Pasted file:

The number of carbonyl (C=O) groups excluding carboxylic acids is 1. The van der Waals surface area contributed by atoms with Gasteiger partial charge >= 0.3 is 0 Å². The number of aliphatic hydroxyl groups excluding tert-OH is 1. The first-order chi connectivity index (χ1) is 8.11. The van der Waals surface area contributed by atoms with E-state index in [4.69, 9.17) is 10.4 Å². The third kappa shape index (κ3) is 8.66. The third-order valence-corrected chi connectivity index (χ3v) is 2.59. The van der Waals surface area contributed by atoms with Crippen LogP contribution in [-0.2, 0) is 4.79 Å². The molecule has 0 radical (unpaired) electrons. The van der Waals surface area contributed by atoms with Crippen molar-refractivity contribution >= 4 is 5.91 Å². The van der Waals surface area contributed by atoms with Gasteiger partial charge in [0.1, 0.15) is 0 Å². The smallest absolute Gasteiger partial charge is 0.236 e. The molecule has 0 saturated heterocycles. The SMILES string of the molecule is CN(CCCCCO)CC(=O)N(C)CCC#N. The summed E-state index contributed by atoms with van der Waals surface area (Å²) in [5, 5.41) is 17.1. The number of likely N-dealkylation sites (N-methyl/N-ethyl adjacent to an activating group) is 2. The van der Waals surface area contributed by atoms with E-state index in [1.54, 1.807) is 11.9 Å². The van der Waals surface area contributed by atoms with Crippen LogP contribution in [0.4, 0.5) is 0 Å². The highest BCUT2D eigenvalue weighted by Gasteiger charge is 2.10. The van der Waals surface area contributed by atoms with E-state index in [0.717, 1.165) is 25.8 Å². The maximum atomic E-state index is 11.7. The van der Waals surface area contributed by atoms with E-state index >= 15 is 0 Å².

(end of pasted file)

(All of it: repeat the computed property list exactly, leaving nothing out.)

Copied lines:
The number of carbonyl (C=O) groups excluding carboxylic acids is 1. The van der Waals surface area contributed by atoms with Gasteiger partial charge >= 0.3 is 0 Å². The number of aliphatic hydroxyl groups excluding tert-OH is 1. The first-order chi connectivity index (χ1) is 8.11. The van der Waals surface area contributed by atoms with E-state index in [4.69, 9.17) is 10.4 Å². The third kappa shape index (κ3) is 8.66. The third-order valence-corrected chi connectivity index (χ3v) is 2.59. The van der Waals surface area contributed by atoms with Crippen LogP contribution in [-0.2, 0) is 4.79 Å². The molecule has 0 radical (unpaired) electrons. The van der Waals surface area contributed by atoms with Crippen molar-refractivity contribution >= 4 is 5.91 Å². The van der Waals surface area contributed by atoms with Gasteiger partial charge in [0.1, 0.15) is 0 Å². The smallest absolute Gasteiger partial charge is 0.236 e. The molecule has 0 saturated heterocycles. The SMILES string of the molecule is CN(CCCCCO)CC(=O)N(C)CCC#N. The summed E-state index contributed by atoms with van der Waals surface area (Å²) in [5, 5.41) is 17.1. The number of likely N-dealkylation sites (N-methyl/N-ethyl adjacent to an activating group) is 2. The van der Waals surface area contributed by atoms with E-state index in [1.54, 1.807) is 11.9 Å². The van der Waals surface area contributed by atoms with Crippen LogP contribution in [0.4, 0.5) is 0 Å². The highest BCUT2D eigenvalue weighted by Gasteiger charge is 2.10. The van der Waals surface area contributed by atoms with E-state index in [0.717, 1.165) is 25.8 Å². The maximum atomic E-state index is 11.7. The van der Waals surface area contributed by atoms with E-state index >= 15 is 0 Å².